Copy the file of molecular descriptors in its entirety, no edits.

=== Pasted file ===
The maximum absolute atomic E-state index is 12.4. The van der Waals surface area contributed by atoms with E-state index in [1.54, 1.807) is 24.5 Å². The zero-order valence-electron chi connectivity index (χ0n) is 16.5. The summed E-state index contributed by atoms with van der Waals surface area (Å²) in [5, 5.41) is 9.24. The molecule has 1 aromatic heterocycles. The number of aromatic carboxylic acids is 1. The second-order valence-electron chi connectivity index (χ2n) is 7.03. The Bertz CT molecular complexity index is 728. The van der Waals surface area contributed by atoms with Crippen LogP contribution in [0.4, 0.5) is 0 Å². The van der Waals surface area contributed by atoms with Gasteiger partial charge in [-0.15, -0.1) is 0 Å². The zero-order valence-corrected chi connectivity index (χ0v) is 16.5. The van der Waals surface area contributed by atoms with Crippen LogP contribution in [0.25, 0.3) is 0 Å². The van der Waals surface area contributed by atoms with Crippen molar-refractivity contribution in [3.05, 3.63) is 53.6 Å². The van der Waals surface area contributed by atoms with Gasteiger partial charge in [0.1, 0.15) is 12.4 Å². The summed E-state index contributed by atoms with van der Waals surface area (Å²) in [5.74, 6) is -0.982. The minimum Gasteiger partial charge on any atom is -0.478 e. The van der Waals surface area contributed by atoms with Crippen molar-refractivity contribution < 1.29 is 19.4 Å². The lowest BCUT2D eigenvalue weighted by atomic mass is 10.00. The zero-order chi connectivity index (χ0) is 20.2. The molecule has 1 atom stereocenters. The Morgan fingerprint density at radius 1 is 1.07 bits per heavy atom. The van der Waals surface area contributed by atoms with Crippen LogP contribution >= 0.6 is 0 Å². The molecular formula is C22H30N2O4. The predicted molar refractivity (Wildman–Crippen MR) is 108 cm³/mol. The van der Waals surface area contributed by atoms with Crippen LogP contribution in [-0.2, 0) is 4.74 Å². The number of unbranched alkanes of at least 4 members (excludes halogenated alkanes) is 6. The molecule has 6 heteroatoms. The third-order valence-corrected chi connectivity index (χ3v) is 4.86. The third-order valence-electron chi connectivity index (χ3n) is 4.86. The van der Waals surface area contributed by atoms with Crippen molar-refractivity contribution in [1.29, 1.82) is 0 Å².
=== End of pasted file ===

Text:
The maximum absolute atomic E-state index is 12.4. The van der Waals surface area contributed by atoms with E-state index in [1.54, 1.807) is 24.5 Å². The zero-order valence-electron chi connectivity index (χ0n) is 16.5. The summed E-state index contributed by atoms with van der Waals surface area (Å²) in [5, 5.41) is 9.24. The molecule has 1 aromatic heterocycles. The number of aromatic carboxylic acids is 1. The second-order valence-electron chi connectivity index (χ2n) is 7.03. The Bertz CT molecular complexity index is 728. The van der Waals surface area contributed by atoms with Crippen LogP contribution in [0.4, 0.5) is 0 Å². The van der Waals surface area contributed by atoms with Gasteiger partial charge in [-0.15, -0.1) is 0 Å². The zero-order valence-corrected chi connectivity index (χ0v) is 16.5. The van der Waals surface area contributed by atoms with Crippen LogP contribution in [0.25, 0.3) is 0 Å². The van der Waals surface area contributed by atoms with Crippen molar-refractivity contribution in [3.05, 3.63) is 53.6 Å². The van der Waals surface area contributed by atoms with Gasteiger partial charge in [0.1, 0.15) is 12.4 Å². The summed E-state index contributed by atoms with van der Waals surface area (Å²) in [5.74, 6) is -0.982. The minimum Gasteiger partial charge on any atom is -0.478 e. The van der Waals surface area contributed by atoms with Crippen molar-refractivity contribution < 1.29 is 19.4 Å². The lowest BCUT2D eigenvalue weighted by atomic mass is 10.00. The zero-order chi connectivity index (χ0) is 20.2. The molecule has 1 atom stereocenters. The Morgan fingerprint density at radius 1 is 1.07 bits per heavy atom. The van der Waals surface area contributed by atoms with Crippen LogP contribution >= 0.6 is 0 Å². The molecular formula is C22H30N2O4. The predicted molar refractivity (Wildman–Crippen MR) is 108 cm³/mol. The van der Waals surface area contributed by atoms with Crippen LogP contribution in [-0.2, 0) is 4.74 Å². The number of unbranched alkanes of at least 4 members (excludes halogenated alkanes) is 6. The molecule has 6 heteroatoms. The third-order valence-corrected chi connectivity index (χ3v) is 4.86. The third-order valence-electron chi connectivity index (χ3n) is 4.86. The van der Waals surface area contributed by atoms with Crippen molar-refractivity contribution in [1.29, 1.82) is 0 Å².